Predators And Bird Boxes
Breeding season can be a dangerous time of year for birds as there are a number of predators that will prey upon eggs, hatchlings and even parent birds who are more vulnerable when they are looking after their chicks.
Ensure your bird boxes provide a safe haven from these predators, which can include cats, mice, rats, squirrels and even larger birds such as magpies, crows and birds of prey.
Choose a bird box that has a small hole which makes it more difficult for predators to enter and get at the birds inside. Predators will sometimes chew around the hole to make it larger so fix nest box plates to the outside to prevent this and stop larger birds entering the nest box. You can also use nest box plates to modify an existing bird box if you want to attract different species of birds.
You can also fit a tube to the entrance of your nest box; birds won’t mind using the tube to access the nest box but predators will find it more difficult to stretch through the tube to reach the birds inside. A simple piece of PVC or rubber tubing will suffice and some bird house suppliers make tubes that are camouflaged to look like the branches of a tree.
Some predators such as squirrels and cats will sit on top of a bird house to reach the birds inside. Choose a bird box with a roof that extends in the front of the box so that predators will find it more difficult to lean over and reach inside. A long roof will also provide better shelter from the wind and rain and will provide shade on sunnier days.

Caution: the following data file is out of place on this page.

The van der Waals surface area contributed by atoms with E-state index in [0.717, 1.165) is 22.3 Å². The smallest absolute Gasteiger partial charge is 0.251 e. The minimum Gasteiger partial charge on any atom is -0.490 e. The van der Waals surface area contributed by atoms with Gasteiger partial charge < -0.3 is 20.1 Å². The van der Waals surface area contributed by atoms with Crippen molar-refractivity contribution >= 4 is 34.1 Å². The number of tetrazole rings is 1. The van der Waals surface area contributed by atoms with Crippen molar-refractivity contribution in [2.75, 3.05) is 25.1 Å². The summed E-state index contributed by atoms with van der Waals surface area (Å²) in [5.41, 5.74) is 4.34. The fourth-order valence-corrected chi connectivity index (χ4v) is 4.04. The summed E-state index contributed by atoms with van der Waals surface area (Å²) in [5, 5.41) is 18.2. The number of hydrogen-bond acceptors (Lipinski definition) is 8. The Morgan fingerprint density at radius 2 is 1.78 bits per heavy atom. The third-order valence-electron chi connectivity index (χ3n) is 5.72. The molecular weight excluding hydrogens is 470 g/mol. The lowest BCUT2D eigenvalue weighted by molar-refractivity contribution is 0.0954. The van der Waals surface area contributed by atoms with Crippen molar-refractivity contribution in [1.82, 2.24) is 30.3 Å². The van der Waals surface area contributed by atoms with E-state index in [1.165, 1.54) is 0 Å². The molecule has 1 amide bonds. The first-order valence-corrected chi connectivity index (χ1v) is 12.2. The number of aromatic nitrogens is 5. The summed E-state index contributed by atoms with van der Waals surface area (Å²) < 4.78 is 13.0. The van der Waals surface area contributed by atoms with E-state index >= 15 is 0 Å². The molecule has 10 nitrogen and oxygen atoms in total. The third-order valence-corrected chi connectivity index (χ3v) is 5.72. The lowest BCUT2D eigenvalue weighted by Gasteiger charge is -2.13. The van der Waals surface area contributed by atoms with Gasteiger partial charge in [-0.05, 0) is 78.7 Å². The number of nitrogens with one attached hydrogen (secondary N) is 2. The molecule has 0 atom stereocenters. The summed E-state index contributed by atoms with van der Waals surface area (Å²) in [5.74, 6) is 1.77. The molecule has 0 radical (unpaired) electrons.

Many bird houses are supplied with perches which you may think are convenient for birds but can actually be dangerous. Birds don’t need a perch to access a bird house but a predator can use it as somewhere to balance on as they attempt to reach inside the box. If your bird box comes with a perch remove it before you put it up.
Make sure you site your bird box in a location where predators cannot easily access it. Ideally mount it 3 metres from the ground and away from overhanging branches from which predators can jump onto the house. We have some advice about where to position a bird house.
There are a number of ways that you can prevent predators coming into your garden and troubling birds. Make sure you clean bird feeders and tables and the areas around them to discourage rats and other vermin. During breeding season you may want to stop feeding nuts which will attract squirrels. And there are a range of cat deterrents available on the market as well as some DIY solutions.
It can be heartbreaking to find a family of baby birds destroyed by predators but by following these simple tips you should be able to provide a safe spot for birds to bring up their young.